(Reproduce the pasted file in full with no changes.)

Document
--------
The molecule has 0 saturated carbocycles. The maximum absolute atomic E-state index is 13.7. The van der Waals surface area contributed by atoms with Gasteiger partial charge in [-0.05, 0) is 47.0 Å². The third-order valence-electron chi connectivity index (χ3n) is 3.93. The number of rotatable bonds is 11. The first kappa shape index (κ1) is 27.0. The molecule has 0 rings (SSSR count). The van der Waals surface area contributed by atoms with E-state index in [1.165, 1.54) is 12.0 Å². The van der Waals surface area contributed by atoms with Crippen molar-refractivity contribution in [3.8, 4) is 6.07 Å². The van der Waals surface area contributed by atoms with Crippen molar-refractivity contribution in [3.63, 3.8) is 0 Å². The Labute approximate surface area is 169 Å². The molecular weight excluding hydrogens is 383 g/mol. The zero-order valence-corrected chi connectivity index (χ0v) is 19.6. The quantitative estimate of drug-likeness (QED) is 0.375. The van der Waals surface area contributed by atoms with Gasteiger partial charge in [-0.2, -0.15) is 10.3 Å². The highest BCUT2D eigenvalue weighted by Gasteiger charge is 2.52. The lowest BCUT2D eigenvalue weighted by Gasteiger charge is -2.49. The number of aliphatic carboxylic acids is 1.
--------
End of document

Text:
The molecule has 0 saturated carbocycles. The maximum absolute atomic E-state index is 13.7. The van der Waals surface area contributed by atoms with Gasteiger partial charge in [-0.05, 0) is 47.0 Å². The third-order valence-electron chi connectivity index (χ3n) is 3.93. The number of rotatable bonds is 11. The first kappa shape index (κ1) is 27.0. The molecule has 0 rings (SSSR count). The van der Waals surface area contributed by atoms with E-state index in [1.165, 1.54) is 12.0 Å². The van der Waals surface area contributed by atoms with Crippen molar-refractivity contribution in [3.8, 4) is 6.07 Å². The van der Waals surface area contributed by atoms with Crippen molar-refractivity contribution in [3.63, 3.8) is 0 Å². The Labute approximate surface area is 169 Å². The molecular weight excluding hydrogens is 383 g/mol. The zero-order valence-corrected chi connectivity index (χ0v) is 19.6. The quantitative estimate of drug-likeness (QED) is 0.375. The van der Waals surface area contributed by atoms with Gasteiger partial charge in [-0.2, -0.15) is 10.3 Å². The highest BCUT2D eigenvalue weighted by Gasteiger charge is 2.52. The lowest BCUT2D eigenvalue weighted by Gasteiger charge is -2.49. The number of aliphatic carboxylic acids is 1.